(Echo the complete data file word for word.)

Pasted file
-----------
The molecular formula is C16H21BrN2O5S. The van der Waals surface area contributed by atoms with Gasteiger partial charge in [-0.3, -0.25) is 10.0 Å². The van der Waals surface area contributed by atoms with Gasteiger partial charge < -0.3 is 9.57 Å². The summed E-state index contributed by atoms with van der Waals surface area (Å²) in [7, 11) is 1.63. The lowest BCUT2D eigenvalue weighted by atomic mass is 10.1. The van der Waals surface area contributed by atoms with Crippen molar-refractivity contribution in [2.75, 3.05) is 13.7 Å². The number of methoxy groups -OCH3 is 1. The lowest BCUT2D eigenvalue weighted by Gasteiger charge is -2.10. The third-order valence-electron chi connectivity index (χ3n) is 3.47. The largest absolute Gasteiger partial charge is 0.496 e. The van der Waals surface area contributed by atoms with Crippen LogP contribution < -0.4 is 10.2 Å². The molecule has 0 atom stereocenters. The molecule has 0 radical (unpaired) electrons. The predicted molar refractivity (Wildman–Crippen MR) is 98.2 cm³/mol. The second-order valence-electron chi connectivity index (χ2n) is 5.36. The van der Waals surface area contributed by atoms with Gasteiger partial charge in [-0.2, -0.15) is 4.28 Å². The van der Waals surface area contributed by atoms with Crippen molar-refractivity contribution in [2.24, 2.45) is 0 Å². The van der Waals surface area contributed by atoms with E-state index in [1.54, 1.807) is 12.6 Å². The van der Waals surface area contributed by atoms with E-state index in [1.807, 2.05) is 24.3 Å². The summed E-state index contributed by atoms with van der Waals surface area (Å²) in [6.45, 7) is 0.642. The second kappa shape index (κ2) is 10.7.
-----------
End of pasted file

The molecular formula is C16H21BrN2O5S. The van der Waals surface area contributed by atoms with Gasteiger partial charge in [-0.3, -0.25) is 10.0 Å². The van der Waals surface area contributed by atoms with Gasteiger partial charge < -0.3 is 9.57 Å². The summed E-state index contributed by atoms with van der Waals surface area (Å²) in [7, 11) is 1.63. The lowest BCUT2D eigenvalue weighted by atomic mass is 10.1. The van der Waals surface area contributed by atoms with Crippen molar-refractivity contribution in [2.75, 3.05) is 13.7 Å². The number of methoxy groups -OCH3 is 1. The lowest BCUT2D eigenvalue weighted by Gasteiger charge is -2.10. The third-order valence-electron chi connectivity index (χ3n) is 3.47. The largest absolute Gasteiger partial charge is 0.496 e. The van der Waals surface area contributed by atoms with Crippen LogP contribution < -0.4 is 10.2 Å². The molecule has 0 atom stereocenters. The molecule has 0 radical (unpaired) electrons. The predicted molar refractivity (Wildman–Crippen MR) is 98.2 cm³/mol. The second-order valence-electron chi connectivity index (χ2n) is 5.36. The van der Waals surface area contributed by atoms with Gasteiger partial charge in [-0.2, -0.15) is 4.28 Å². The van der Waals surface area contributed by atoms with Crippen molar-refractivity contribution in [2.24, 2.45) is 0 Å². The van der Waals surface area contributed by atoms with E-state index in [1.54, 1.807) is 12.6 Å². The van der Waals surface area contributed by atoms with E-state index in [1.807, 2.05) is 24.3 Å². The summed E-state index contributed by atoms with van der Waals surface area (Å²) in [6.45, 7) is 0.642. The second kappa shape index (κ2) is 10.7.